Given the size of their lead heading into the final day, spectators would have been forgiven for expecting an overnight declaration from Western Australia, but instead it was Shaun Marsh and Cam Green striding to the crease to begin play on Tuesday morning.
Their stay didn’t last long however, with Marsh calling time on the innings just three overs into play. Perhaps a tactic to unsettle the Redbacks openers from the outset, the 20 runs added set South Australia 383 for an unlikely victory, while leaving essentially an entire day’s play on the table.
If it was a premeditated plan, the wicket of Henry Hunt for a duck on the third ball of the innings made it look like a clever one. Not long later, when Brad Davis failed to get back to safety following an inspired piece of fielding from Cameron Gannon, the day suddenly looked even longer for the Redbacks.
Given the chaotic nature of the opening session, it was crucial for South Australia to find a calming influence, and it arrived in the form of Travis Head. In conjunction with first-innings century-maker Jake Weatherald, the skipper batted through to the lunch break, steeling himself for a long stay in the middle.
Already the owner of a century and a five-wicket haul in the contest, Ashton Agar took the ball after lunch for the visitors and immediately targeted the rough under the eyes of the two Redbacks left-handers. Worryingly for Head and Weatherald, occasionally a ball would trampoline off the deck before keeping low the very next delivery. Weatherald looked to counter with aggression, but after several close LBW shouts were turned down, his luck run out when playing back to the spinner, caught in front and given without hesitation by the controlling umpire.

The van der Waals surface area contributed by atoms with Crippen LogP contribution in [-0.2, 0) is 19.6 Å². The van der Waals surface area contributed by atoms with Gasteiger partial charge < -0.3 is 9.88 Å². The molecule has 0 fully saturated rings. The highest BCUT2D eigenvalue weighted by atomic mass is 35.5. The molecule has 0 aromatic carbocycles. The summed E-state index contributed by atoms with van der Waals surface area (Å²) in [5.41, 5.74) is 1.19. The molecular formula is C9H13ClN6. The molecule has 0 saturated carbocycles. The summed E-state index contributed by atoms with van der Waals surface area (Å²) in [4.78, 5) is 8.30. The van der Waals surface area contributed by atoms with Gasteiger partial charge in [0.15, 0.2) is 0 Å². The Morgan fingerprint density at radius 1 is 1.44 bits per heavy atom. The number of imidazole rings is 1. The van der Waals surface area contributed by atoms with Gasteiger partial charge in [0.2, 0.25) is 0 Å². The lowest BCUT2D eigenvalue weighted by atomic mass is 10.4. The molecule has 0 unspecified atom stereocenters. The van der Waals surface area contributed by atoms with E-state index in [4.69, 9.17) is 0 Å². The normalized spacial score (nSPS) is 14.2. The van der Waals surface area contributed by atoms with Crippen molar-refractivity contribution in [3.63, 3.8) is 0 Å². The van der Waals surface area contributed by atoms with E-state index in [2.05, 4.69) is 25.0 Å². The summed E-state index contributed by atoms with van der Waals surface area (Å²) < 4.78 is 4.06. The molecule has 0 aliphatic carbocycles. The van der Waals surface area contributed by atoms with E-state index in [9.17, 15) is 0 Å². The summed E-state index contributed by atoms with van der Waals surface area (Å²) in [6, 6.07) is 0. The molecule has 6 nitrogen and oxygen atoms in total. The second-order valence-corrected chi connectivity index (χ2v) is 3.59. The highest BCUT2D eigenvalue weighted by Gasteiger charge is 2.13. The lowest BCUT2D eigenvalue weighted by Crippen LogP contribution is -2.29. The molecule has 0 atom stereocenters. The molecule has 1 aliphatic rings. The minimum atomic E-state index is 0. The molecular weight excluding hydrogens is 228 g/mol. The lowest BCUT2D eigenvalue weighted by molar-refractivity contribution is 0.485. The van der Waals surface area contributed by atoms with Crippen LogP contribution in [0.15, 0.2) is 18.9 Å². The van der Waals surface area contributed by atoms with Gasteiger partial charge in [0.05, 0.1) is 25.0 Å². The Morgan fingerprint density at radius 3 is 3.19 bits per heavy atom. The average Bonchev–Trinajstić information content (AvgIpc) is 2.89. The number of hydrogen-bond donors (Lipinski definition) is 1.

Cooper was the next to go, chopping on to give Lance Morris his debut Shield wicket, sure to be a treasured memory of a fixture that also included a classic catch on the boundary from the big quick.
Following 105 balls of concentration, and just moments after ticking his total past 50, Travis Head then flashed at a short and wide one sent down by Matthew Kelly that rolled off the edge into the waiting gloves of Josh Inglis, reducing his side to 5/126 with plenty of overs left in the day.
From 2/74 at lunch, the Redbacks had fallen to 5/140 by tea and faced a difficult final session as they looked to fight out a draw.
With 39 overs to play in the evening session, wicketkeeper Harry Nielsen and 19-year-old Liam Scott were presented with a chance to secure the draw for their side and both displayed strong defences from the outset. As Western Australian fieldsmen continued to creep closer to the bat, Nielsen and Scott fought hard, steadily ticking off wicketless overs before Gannon eventually claimed Nielsen for a defiant 18 from 88 deliveries.
Nick Winter then joined Scott in the resistance and saw out 47 balls of his own before handing the baton to Chadd Sayers with an hour left on the clock. After 95 balls faced, Scott couldn't keep out a pearler of a delivery from Matthew Kelly and the umpire was quick to adjudge the allrounder LBW. Wes Agar then took his turn but had his stumps rattled by Gannon before Sayers edged one to second slip and WA claimed the victory with 9.3 overs to spare.